I’ve never got the message from you guys that what we’d done so far in our clinical mileage (ie until our path crossed yours) had been a waste of time. The real message I heard, was that when I had helped people to get better, they might have improved for different reasons than what I had intended. And if they hadn’t got better, I now had different tools in my tool box for next time. I couldn’t undo the past, but I could do a lot more good in the future. That’s just like learning ANYTHING new. And, armed with the power of pain science in particular, we can all be more effective, more of the time! And now we can even make people better with WORDS. What’s not to love about that?

    I hope that the Pain Revolution keeps up the momentum. Lots of change still needs to happen to help practitioners see that there’s more that can be done for people in pain.

    Thanks for the journey so far.

    Mel

    Reply
    • davidbutler0noi

      Thanks Mel,
      That’s helpful – people improve (or worsen) for reasons that are different to our initial beliefs. I think that if we could all take that on, and realise that pain sciences continually offers new reasons for change , we will really be cruising!

      Its been quite an exhilarating journey so far!

      Cheers

      David

      Reply
  7. maggyburrowes

    I had a different experience when I attended a long lecture given by Lorimer at a CPD event aimed mainly at physiotherapists in London a few years ago. An Australian colleague who was both a physio and a Feldenkrais teacher had recommended the lecture, and I did not quite know what to expect. It was really exciting to discover that so many of the Functional Integration and Awareness Through Movement strategies I was using were so thoroughly backed up by current research. I do believe that we have an overall advantage because we identify ourselves as teachers rather than therapists, as people come to us with more flexible expectations – but I also suspect that many of my colleagues would not agree with me! It certainly makes what we have to offer hard to fit into a clear niche, promotion-wise…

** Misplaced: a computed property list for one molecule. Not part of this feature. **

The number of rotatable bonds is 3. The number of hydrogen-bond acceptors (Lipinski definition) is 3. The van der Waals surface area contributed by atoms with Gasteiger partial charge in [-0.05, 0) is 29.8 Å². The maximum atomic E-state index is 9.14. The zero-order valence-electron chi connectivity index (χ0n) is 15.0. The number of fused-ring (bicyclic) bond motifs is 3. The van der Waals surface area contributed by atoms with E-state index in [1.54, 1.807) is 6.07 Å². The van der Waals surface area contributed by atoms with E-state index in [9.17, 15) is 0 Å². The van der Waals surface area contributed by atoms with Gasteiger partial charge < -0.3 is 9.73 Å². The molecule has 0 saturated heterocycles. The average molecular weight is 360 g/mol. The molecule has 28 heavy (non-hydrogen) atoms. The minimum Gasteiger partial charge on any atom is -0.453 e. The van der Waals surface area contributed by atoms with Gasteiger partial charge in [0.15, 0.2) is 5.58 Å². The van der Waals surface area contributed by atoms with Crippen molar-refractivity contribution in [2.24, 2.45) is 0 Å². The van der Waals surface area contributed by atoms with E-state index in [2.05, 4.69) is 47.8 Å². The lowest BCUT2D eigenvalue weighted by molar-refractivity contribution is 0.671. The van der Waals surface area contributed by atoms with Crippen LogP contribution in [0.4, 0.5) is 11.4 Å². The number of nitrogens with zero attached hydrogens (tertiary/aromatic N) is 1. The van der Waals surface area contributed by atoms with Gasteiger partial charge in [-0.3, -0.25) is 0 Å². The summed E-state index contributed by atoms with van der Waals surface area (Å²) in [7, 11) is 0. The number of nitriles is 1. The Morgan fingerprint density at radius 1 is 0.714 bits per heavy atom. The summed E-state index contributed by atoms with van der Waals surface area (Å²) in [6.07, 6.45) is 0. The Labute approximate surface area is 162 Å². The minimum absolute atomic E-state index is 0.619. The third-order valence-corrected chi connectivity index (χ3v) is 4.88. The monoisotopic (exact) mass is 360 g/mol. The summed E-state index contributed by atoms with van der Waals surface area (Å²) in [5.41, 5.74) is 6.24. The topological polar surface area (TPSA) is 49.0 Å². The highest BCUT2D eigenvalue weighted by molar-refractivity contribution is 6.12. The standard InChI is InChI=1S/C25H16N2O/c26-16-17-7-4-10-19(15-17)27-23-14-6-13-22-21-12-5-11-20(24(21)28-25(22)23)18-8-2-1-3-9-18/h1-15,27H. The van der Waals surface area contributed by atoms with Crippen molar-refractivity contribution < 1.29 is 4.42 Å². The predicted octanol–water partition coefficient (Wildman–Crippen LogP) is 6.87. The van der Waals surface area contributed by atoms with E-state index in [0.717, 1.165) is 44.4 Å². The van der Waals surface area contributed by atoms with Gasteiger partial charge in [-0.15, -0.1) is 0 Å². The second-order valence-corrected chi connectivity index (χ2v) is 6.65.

Reply
  8. Margaret Coles

    Hi David,

    I met you at our CSP conference in Liverpool some years back. You signed my book! I’m now in what they call the new ‘middle years’ of being in your seventies. I’m still on the go and completed an MSc in Public Health last year. I’m making my mind and body work for a living, much as you recommended at our conference.

    I’ve experienced a number of mileage shifts as you can imagine. One of which lately is a dawning understanding of the role of ion channels in all parts of our bodies and that our bodies run mainly on electricity. This is right up our street and I’m finding it fascinating as I have a genetic kink in some of my ion channels.

    At times my muscles become flaccid and at others they go into overdrive and lock down. It feels as if I’ve pulled every muscle in my body and can go on for days. Extremely painful and debilitating. Then it suddenly releases till the next morning. Hopefully I’ll be finding out which channels are faulty and given appropriate treatment, including that given by neurophysiotherapists.

    Mention is made of a faulty Nav1.7 sodium ion channel which stays open and active and so sends signals to the brain which register as pain. Do you have any mileage on this? I asked you once whether you knew of any way to relieve Tardive Dyskinesia. Perhaps this is linked to ion channels.

    Wishing you well in keeping our knowledge channels open and active!
    Margaret Coles

    Reply
  9. Bhavan Bhavsar

    Hello,